Update 1/25: Despite all the "F-35 drama" over President Trump complaining Lockheed's jet fighter is too expensive, CEO Marrilyn Hewson "was able to successfully assuage concerns yesterday" and assure investors that F-35 profits to the company will keep rising even as the price goes down -- from above $100 million/plane to $85 million by 2019 -- due to higher production volumes and cost-cutting, writes analyst Pete Skibitski, in a report to clients of Philadelphia-based Drexel Hamilton & Co.
Skibitski is recommending the stock, which he says is likely to return 20% in 2017, up from 12-15% in each of the past two years, on higher foreign sales. He noted Lockheed is currently working through $96 billion in back orders and can look forward to "a rising U.S. defense budget."
TUESDAY 1/24: Shares of Lockheed Martin Corp., whose missile, space and Sikorsky helicopter programs employ thousands in the Philadelphia suburbs, fell more than $5, to around $252, in trading today after the military contractor released earnings and admitted uncertainties in some key businesses. Earnings statement here.
Lockheed traded in the mid-$260s during the month after Republican Donald Trump's election as president, but shares dropped when he questioned the $100 million-plus cost of the company's F-35 fighter jet.
Spending limits in place as Congress works out the U.S. budget for the next two years won't block key projects like the BlackRock helicopter or the Orion spacecraft, chief executive Marillyn Hewson told investors in a conference call.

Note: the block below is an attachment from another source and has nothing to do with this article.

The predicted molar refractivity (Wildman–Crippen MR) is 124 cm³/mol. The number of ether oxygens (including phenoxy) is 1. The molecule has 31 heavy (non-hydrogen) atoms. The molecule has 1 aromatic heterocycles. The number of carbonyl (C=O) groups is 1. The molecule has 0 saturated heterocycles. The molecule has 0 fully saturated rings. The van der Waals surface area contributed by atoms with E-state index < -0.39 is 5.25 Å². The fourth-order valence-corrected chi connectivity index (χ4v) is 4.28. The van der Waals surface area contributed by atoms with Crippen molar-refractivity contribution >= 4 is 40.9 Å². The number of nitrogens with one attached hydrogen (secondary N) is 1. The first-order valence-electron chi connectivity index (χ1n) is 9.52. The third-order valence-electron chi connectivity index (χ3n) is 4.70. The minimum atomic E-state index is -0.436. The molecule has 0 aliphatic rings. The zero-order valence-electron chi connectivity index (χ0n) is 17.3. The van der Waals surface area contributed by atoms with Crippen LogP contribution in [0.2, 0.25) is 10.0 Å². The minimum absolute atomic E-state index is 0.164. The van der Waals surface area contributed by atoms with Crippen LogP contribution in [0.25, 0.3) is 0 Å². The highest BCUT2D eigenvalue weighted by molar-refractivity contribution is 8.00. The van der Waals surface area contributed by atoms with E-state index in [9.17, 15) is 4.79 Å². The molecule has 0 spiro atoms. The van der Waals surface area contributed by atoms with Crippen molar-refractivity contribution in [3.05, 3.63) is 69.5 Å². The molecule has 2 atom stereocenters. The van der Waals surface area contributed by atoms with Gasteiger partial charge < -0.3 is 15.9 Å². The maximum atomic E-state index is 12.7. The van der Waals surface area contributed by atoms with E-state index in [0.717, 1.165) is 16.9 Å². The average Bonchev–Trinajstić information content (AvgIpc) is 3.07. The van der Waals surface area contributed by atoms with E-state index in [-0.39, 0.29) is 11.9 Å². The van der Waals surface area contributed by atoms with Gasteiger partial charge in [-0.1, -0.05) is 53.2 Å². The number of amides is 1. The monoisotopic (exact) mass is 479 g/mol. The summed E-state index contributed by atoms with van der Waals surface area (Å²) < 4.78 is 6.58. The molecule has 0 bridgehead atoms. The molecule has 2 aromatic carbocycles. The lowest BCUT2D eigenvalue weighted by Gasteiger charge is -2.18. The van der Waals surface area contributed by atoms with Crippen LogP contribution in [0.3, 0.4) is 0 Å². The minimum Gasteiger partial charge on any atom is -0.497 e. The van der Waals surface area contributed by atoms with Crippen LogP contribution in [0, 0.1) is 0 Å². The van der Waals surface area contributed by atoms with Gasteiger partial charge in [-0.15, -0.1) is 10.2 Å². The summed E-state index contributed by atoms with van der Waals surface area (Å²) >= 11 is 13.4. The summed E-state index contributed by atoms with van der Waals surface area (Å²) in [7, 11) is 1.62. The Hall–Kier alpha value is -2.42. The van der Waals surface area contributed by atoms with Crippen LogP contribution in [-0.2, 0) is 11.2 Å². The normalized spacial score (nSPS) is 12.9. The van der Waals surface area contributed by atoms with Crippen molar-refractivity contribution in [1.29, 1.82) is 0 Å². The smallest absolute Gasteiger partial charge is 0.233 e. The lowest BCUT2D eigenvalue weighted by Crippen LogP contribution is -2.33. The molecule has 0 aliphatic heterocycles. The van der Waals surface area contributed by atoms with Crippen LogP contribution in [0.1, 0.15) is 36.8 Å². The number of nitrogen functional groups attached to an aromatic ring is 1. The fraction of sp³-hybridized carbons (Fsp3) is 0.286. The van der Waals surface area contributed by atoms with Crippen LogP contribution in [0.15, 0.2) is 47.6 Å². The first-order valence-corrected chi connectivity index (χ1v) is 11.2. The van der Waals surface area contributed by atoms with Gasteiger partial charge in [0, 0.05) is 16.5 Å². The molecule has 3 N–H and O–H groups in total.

Asked about price cuts for the F-35, which Lockheed also sells to U.S. allies including Israel and Japan, Hewston said he met twice with Trump before the president's inauguration last week and said the company "is on the path" to "affordable prices for our war fighters and our taxpayers."
Hewson said the price of the plane, which he called a "game-changer," has already fallen as Lockheed makes more of them. He said his company is "very close to a deal" to sell more. Trump "wants to make sure the American taxpayer is getting the lowest possible cost on the program." He added that Trump "asked excellent questions," and agreed Lockheed will be able to keep its profit margins up as it reduces manufacturing costs.
"It's not about slashing our profit," but about squeezing suppliers, Hewson added. "We can continue to take cost out of the supply chain, to take cost out of our manfuacturing and materials."
Lockheed officials also warned they have found "material weakness" in accounting in the company's newly-acquired Sikorsky division, and that the company can't yet estimate the financial damage this will cause.